OAKLAND — Ryon Healy stood in front of a clubhouse TV, the celebratory shaving cream stains still caked on his undershirt.
Replays of his game-winning ninth-inning homer were playing, and could you blame the A’s rookie for wanting to relive it?
For the second night in a row, Healy crossed home plate with the winning run to punctuate a walk-off rally.
One might say the A’s are winning the hard way this weekend, going almost entire games without scoring before mounting a late-inning rally. But following Saturday’s 4-3 victory over Tampa Bay, it’s also accurate to say they’re winning the fun way.
Trailing 3-1 in the ninth, they got a game-tying two-run homer from Jake Smolinski off Alex Colome. Two batters later, Healy crushed a 3-2 pitch over the wall in left-center, his second career homer and the third walk-off victory he’s been part of since the A’s called him up to start the second half.
“I don’t think there’s anything more fun than walk-off wins in baseball,” Healy said. “The fact we’ve been able to have so many in my short eight-day career just makes winning that much better. It’s only been eight days, guys.”
[INSTANT REPLAY: Healy hits walk-off, Graveman goes distance vs Rays]
Actually it’s been nine days, but who’s counting? The A’s moved to 6-3 since the All-Star break, and Saturday’s thriller made it an especially sweet night for starting pitcher Kendall Graveman (7-6). He threw the first nine-inning complete game of his career and got rewarded with his sixth victory in a row.
Through the first eight innings, the A’s managed just one run and had advanced just three batters as far as third base. Saturday’s victory was similar to Friday’s 1-0, 13-inning win in that the A’s were held down offensively before finding a way to pull it out.
“You just kind of had a feeling in the dugout we were gonna put something together eventually,” Graveman said. “To have two walk-offs on back-to-back nights, that’s fun. There’s something fun happening in this clubhouse. It’s a good atmosphere going on right now.”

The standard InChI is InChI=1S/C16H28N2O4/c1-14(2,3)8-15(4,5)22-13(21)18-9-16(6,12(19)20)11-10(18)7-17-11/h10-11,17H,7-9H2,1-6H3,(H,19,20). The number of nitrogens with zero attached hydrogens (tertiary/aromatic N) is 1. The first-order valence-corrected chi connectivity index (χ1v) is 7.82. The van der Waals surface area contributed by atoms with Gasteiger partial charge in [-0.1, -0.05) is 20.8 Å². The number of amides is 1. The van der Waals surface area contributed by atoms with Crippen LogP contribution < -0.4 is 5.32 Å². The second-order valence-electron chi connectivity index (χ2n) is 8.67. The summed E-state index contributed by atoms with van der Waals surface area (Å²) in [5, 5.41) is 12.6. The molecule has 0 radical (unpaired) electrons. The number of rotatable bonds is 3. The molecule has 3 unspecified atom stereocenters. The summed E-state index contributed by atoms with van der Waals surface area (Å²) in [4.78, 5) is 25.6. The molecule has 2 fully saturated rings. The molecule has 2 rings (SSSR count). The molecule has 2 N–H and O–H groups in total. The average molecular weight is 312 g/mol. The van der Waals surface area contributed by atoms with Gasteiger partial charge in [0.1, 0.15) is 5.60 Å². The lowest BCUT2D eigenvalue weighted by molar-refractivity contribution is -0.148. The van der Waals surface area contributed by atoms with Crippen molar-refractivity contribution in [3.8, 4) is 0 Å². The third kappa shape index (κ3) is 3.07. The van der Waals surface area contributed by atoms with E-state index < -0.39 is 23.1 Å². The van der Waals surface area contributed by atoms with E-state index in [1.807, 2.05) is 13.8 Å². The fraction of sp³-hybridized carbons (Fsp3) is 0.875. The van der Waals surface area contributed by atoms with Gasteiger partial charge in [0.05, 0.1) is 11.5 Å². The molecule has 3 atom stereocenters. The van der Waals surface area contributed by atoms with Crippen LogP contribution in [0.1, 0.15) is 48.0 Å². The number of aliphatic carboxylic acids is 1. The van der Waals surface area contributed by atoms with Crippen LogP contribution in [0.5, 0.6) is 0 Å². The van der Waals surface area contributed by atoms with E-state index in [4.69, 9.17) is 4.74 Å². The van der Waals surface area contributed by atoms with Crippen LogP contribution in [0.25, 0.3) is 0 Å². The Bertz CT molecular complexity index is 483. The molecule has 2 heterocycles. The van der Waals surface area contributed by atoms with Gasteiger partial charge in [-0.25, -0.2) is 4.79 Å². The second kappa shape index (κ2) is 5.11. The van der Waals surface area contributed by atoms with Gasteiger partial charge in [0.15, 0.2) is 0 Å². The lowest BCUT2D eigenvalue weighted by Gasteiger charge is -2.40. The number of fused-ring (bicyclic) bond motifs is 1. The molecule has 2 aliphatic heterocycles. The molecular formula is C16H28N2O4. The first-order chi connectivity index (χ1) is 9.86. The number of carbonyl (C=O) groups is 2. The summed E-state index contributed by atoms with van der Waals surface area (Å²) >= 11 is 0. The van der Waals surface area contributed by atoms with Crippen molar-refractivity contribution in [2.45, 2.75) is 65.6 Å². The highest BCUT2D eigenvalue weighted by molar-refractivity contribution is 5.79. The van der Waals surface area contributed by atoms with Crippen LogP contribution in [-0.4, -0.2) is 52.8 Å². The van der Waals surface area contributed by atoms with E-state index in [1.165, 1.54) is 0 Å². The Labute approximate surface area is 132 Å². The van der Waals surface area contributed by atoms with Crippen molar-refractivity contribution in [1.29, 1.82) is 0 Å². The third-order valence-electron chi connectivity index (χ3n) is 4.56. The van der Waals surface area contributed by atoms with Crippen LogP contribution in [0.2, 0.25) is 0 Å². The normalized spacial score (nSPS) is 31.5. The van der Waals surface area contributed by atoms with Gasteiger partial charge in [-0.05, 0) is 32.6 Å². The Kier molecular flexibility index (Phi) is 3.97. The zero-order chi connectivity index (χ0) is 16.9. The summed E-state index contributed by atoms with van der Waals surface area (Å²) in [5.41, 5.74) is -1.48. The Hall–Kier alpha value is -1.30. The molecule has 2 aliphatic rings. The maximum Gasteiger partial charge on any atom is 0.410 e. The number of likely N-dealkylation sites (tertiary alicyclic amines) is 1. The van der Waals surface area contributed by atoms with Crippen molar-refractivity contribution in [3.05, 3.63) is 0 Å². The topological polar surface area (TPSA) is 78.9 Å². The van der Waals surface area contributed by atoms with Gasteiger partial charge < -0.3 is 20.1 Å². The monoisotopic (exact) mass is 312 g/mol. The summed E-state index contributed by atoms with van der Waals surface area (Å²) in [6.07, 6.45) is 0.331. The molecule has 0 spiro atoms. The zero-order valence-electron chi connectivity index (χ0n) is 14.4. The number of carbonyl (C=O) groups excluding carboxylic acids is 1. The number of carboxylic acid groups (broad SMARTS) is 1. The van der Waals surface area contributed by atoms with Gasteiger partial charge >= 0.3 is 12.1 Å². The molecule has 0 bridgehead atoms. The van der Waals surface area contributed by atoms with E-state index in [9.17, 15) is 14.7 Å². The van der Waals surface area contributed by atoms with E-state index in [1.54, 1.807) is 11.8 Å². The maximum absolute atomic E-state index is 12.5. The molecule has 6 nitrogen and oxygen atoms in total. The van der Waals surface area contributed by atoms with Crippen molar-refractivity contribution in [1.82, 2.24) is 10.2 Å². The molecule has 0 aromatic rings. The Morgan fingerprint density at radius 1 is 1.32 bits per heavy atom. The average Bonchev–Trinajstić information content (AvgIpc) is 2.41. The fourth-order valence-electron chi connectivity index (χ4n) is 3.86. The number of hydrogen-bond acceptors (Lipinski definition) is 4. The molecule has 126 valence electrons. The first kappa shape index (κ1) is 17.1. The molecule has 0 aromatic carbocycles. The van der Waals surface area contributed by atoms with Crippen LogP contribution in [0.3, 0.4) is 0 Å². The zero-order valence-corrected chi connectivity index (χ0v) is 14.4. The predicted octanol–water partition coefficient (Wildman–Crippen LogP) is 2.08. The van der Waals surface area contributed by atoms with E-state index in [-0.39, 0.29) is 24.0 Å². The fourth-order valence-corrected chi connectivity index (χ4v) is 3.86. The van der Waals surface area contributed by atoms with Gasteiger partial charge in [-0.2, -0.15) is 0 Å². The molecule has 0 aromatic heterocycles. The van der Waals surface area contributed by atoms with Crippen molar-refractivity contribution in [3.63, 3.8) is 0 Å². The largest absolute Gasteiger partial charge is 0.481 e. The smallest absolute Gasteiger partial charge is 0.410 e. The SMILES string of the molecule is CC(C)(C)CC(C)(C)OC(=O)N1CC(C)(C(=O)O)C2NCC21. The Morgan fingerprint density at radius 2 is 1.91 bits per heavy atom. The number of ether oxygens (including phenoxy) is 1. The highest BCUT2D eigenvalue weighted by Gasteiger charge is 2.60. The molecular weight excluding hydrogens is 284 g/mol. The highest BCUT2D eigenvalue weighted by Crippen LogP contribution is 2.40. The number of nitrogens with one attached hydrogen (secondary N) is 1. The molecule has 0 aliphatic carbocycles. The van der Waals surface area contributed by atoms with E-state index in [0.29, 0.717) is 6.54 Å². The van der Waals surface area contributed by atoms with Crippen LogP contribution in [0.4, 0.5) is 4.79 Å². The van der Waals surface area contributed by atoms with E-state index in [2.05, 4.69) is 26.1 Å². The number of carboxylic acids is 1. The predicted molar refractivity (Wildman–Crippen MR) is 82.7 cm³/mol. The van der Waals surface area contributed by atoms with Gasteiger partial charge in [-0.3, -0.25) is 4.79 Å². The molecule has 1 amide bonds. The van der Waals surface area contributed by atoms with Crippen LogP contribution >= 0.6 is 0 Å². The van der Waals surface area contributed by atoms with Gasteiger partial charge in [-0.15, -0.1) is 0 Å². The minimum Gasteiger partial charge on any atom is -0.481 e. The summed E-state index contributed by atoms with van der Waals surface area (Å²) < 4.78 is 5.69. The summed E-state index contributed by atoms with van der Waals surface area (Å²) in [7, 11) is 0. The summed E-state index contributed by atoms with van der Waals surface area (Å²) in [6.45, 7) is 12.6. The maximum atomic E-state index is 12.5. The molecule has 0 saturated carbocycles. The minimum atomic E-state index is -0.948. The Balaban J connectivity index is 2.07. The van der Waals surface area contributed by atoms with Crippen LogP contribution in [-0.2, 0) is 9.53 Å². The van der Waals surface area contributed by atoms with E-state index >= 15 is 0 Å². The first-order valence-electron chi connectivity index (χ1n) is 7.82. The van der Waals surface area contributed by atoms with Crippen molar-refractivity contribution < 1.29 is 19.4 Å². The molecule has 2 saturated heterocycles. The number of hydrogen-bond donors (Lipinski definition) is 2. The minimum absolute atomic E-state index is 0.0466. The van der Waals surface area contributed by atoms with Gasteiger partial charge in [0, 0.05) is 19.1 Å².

Saturday’s celebration was set in motion by Smolinski, who stepped to the plate with the A’s trailing 3-1 in the ninth and thought back to Thursday night’s at-bat against Colome. Colome, who came in a perfect 21-for-21 in save opportunities, had started Smolinski out with a first-pitch fastball Thursday that Smolinski took, before eventually striking out on a cutter to end the game.
I told (hitting coach Darren) Bush I was going to be ready for that first-pitch heater if I got it again,” Smolinski said. “And I did."
He cranked it over the left-field wall to tie it 3-3. After Marcus Semien flied out for the second out, Healy came to bat and quickly fell behind 0-2. The rookie worked the count to full and then parked a 95 mile-per-hour fastball over the wall in left-center, and a fireworks night crowd of 30,436 went wild. As Healy noticed, so did third base coach Ron Washington.
“It really didn’t hit me until I rounded second and I saw Wash going crazy,” Healy said. “It was awesome to see the guys there and how excited they were. I saw the bullpen sprinting down, so I sort of slowed my jog a little bit to enjoy it and let them get there.”
In nine games since getting promoted and taking over the third base job, Healy has been in the middle of some very big moments for the A’s. He’s hitting .281 (9-for-32) with two homers and seven RBI. He hit a three-run homer in a July 16 win over Toronto, then scored Friday’s game winner after he doubled and came around on Coco Crisp’s single.
Josh Reddick stuck him with a shaving cream pie after Saturday’s game as he conducted a postgame TV interview. Healy is setting quite a pace — two postgame pastries to the face in his first nine games. He also got nailed after that July 16 win.
“I just really wanted to come up here and contribute and help the team in any aspect,” Healy said. “I was going to get here extra early and put in the work. A lot of the guys have set an example for how a rookie should act.”
Reddick was scratched from Saturday’s lineup after his back acted up while taking pregame swings in the cage.
“When he hit in the cage he took about three or four swings” and felt it, A’s manager Bob Melvin said. “Last night he felt something in his back, just like a little knot. It’s not like a pull, it’s not an oblique thing. It’s just a little knot in his back that wasn’t letting him release the bat, at least not today. Hopefully it’s something that goes away pretty quickly.”
Smolinski was shifted from center to right to replace Reddick and Coco Crisp was inserted in the lineup in center. Like left-hander Rich Hill, who has been sidelined with a blister issue, Reddick is considered one of the A’s best trade chips, though there are no indications the A’s are looking to pull the trigger on a deal for their right fielder.